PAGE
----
PositiveThe Seattle Review of BooksFrankel portrays a family with a trans daughter with dignity and warmth and generosity. In an age where trans bathroom panic leads some Republican men to 'patrol' their local Targets with guns in order to allegedly keep their daughters safe from nonexistent sexual predators, Frankel patiently and calmly tells a story about a very specific experience ... Kids are cruel, and one scene beautifully delivers the menace of violence without crossing over into something too scary or melodramatic. But Frankel clearly loves her characters, and is rooting for them to succeed. That gives the book a charm that makes it very hard to put down ... This is a book you could easily give as a gift to someone further toward the right of the political spectrum of you; it’s a novel of great empathy and compassion that transcends politics. Always does have a few unfortunate failings. The last third of the book loses its forward momentum a bit, with a long trip to a distant land that feels forced for purposes of plot. And though the book is in large part set in Seattle, Frankel doesn’t really sketch out the locations with any vividness or veracity. But these failures of location are more than matched, and surpassed, by Frankel’s gift for building characters.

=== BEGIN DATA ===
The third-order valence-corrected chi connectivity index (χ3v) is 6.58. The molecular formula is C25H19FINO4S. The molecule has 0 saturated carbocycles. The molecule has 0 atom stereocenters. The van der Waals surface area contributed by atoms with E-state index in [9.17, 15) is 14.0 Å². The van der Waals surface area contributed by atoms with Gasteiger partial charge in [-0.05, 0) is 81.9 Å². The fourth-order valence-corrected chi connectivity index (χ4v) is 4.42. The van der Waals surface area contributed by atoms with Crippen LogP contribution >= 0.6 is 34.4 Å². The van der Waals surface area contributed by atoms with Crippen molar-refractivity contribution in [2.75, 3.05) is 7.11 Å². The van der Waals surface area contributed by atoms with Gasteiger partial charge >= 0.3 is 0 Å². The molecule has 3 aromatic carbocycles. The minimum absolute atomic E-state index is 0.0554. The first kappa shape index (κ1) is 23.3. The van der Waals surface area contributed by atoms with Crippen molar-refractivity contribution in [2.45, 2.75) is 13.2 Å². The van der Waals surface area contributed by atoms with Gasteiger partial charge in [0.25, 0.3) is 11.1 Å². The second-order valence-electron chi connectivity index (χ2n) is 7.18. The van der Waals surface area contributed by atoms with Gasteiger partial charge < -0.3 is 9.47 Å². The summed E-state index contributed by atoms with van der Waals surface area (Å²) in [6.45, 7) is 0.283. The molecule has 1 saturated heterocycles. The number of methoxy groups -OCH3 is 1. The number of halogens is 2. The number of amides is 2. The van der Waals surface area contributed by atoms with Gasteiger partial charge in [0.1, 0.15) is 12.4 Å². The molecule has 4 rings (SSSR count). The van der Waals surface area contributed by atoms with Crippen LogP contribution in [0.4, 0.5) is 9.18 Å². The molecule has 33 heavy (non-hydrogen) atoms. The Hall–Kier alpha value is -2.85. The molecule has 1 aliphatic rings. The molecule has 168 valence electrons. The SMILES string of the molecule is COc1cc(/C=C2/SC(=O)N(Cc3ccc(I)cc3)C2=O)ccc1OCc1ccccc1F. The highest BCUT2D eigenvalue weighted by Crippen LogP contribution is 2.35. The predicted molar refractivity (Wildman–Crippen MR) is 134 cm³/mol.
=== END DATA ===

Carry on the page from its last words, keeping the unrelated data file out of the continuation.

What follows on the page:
PositiveThe Seattle Review of BooksThis gear-shift, from the gawking exploitation of true crime to the more introspective exploration of memoir, is a transition that could likely lose some readers. That’s their loss. Spider is not Francois’s story. It’s about Rowe, and how she responds to Francois’s monstrous acts ... True crime buffs might be frustrated by Spider’s unwillingness to tie everything together, to slap a moralistic Law & Order-style framework on the story. But readers who are interested in deeper conversations than a childlike fantasia of good versus evil will find sentences of this book echoing around in their brain for weeks afterward ... Spider is a messy, complicated book about a messy, complicated human. It’s about finding yourself inextricably bound in a situation that you never wanted. But most of all, it’s about the terrifying notion that when you scratch enough of yourself down on paper and throw it into the void, the void might just decide to write back.